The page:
Under the General Data Protection Regulation (GDPR), processors (i.e. organisations processing personal data on behalf of a third party) is subject to new obligations.
Indeed, before the GDPR, processors were only contractually liable to the controller on behalf of which they processed personal data, provided there was a written contract between them. The Authority could not audit or sanction them.
Since the GDPR has entered into force, processors bear together with controllers a part of the responsibilities, though these responsibilities remains limited.
As a consequence, a supervisory authority is now allowed to audit and sanction directly a processor in breach of its GDPR obligations.
Under the GDPR, processors must:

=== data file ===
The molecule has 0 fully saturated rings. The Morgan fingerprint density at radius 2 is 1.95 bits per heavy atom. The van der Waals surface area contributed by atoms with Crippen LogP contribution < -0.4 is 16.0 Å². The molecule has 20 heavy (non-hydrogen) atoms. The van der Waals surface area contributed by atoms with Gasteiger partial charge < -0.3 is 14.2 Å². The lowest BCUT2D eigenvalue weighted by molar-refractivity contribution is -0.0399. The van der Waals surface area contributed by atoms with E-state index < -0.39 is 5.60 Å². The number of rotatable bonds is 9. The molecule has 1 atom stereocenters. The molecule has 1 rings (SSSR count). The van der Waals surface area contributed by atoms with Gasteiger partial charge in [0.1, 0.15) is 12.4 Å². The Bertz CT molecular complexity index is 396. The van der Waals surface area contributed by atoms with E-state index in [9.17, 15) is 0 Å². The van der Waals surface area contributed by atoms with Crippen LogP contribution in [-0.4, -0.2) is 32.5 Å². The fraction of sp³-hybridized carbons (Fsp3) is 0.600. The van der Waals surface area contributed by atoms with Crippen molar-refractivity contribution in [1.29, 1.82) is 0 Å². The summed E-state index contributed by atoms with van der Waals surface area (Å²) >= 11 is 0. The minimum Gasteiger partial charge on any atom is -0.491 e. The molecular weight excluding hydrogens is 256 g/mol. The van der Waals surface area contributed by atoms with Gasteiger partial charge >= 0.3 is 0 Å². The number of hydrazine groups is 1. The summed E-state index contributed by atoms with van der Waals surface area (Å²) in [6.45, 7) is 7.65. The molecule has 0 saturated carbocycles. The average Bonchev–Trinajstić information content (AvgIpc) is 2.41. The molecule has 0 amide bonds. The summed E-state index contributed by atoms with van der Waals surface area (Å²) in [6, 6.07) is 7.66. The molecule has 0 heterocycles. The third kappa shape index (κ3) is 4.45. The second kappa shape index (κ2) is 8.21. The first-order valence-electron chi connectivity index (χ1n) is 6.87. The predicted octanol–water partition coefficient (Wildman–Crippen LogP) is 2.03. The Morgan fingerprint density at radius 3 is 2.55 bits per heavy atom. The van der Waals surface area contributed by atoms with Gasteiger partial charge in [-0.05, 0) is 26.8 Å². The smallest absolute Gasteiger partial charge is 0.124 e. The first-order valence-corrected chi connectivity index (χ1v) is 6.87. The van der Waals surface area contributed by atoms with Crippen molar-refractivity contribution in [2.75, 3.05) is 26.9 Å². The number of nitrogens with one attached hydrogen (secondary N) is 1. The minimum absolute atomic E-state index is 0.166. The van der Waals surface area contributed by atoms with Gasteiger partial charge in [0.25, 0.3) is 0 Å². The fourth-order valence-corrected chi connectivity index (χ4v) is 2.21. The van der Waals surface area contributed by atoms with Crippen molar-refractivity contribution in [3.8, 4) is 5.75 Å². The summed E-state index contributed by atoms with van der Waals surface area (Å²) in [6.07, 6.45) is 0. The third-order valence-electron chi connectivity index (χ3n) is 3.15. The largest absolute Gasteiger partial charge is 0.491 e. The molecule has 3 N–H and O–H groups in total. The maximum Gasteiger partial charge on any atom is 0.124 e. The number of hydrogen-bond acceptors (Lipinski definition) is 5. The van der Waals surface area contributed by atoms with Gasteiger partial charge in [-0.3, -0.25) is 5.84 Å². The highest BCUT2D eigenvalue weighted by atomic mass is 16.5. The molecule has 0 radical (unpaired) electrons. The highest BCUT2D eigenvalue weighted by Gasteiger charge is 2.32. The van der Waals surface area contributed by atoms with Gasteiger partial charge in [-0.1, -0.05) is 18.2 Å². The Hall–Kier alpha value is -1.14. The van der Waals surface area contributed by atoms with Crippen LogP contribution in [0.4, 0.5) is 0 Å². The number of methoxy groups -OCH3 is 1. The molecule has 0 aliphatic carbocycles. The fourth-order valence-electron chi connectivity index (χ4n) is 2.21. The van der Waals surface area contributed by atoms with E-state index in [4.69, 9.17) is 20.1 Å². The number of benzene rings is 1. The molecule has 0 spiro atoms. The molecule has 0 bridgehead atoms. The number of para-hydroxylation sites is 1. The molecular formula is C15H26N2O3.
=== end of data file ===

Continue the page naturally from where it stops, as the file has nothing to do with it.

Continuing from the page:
- Hold a record of the data processing operations carried out on behalf of the controller;
- Implement the necessary security procedures and measures;
- Notify the Controller in case of a security breach;
- Implement the necessary procedures to assist the controller with any individual’s request (subject access request, erasure, portability etc.);
- Challenge the controller’s instructions when it considers them against the law (the extent of this obligation is not clear but we can imagine that in case of massive or obvious breach of the GDPR, the processor might be implicated and sanctioned by the authorities); and
- Obtain the controller’s prior consent before subcontracting and enter into a contract with the sub-contractor, which contains similar provisions as those in the contract entered into with the controller.
Processors should consider adhering to a code of conduct or obtain certification so that it can more easily prove its compliance with GDPR and reduce its liabilities in case of a breach. These codes of conduct and certification should be developed very soon by the Authorities and authorised independent companies.